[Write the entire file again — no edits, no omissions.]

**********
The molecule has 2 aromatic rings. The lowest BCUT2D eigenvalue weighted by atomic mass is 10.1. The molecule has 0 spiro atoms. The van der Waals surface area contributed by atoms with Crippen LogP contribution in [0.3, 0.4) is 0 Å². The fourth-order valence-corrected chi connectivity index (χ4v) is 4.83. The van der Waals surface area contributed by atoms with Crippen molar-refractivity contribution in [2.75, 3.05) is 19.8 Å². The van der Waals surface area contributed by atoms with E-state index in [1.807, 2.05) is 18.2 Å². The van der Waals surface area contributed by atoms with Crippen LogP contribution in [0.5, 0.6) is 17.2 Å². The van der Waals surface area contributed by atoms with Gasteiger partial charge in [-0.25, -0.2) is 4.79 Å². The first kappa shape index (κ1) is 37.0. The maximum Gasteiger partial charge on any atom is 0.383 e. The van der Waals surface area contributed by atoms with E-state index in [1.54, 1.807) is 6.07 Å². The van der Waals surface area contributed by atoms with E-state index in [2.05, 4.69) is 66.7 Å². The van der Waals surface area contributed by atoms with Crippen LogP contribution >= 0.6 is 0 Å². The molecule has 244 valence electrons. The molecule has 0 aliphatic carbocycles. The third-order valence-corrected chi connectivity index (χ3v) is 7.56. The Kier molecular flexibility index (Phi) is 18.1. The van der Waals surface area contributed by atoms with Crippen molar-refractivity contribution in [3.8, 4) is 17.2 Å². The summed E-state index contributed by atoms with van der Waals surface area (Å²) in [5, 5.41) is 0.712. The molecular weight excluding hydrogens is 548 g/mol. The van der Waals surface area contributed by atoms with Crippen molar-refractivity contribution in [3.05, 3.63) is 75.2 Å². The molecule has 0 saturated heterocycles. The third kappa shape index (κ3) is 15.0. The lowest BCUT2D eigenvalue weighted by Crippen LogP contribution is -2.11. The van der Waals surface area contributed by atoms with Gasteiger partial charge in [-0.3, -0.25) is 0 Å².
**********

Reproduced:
The molecule has 2 aromatic rings. The lowest BCUT2D eigenvalue weighted by atomic mass is 10.1. The molecule has 0 spiro atoms. The van der Waals surface area contributed by atoms with Crippen LogP contribution in [0.3, 0.4) is 0 Å². The fourth-order valence-corrected chi connectivity index (χ4v) is 4.83. The van der Waals surface area contributed by atoms with Crippen molar-refractivity contribution in [2.75, 3.05) is 19.8 Å². The van der Waals surface area contributed by atoms with E-state index in [1.807, 2.05) is 18.2 Å². The van der Waals surface area contributed by atoms with Crippen LogP contribution in [0.5, 0.6) is 17.2 Å². The van der Waals surface area contributed by atoms with Gasteiger partial charge in [-0.25, -0.2) is 4.79 Å². The first kappa shape index (κ1) is 37.0. The maximum Gasteiger partial charge on any atom is 0.383 e. The van der Waals surface area contributed by atoms with E-state index in [1.54, 1.807) is 6.07 Å². The van der Waals surface area contributed by atoms with E-state index in [2.05, 4.69) is 66.7 Å². The van der Waals surface area contributed by atoms with Crippen LogP contribution >= 0.6 is 0 Å². The molecule has 244 valence electrons. The molecule has 0 aliphatic carbocycles. The third-order valence-corrected chi connectivity index (χ3v) is 7.56. The Kier molecular flexibility index (Phi) is 18.1. The van der Waals surface area contributed by atoms with Crippen molar-refractivity contribution in [3.8, 4) is 17.2 Å². The summed E-state index contributed by atoms with van der Waals surface area (Å²) in [5, 5.41) is 0.712. The molecular weight excluding hydrogens is 548 g/mol. The van der Waals surface area contributed by atoms with Crippen molar-refractivity contribution in [3.05, 3.63) is 75.2 Å². The molecule has 0 saturated heterocycles. The third kappa shape index (κ3) is 15.0. The lowest BCUT2D eigenvalue weighted by Crippen LogP contribution is -2.11. The van der Waals surface area contributed by atoms with Gasteiger partial charge in [-0.3, -0.25) is 0 Å².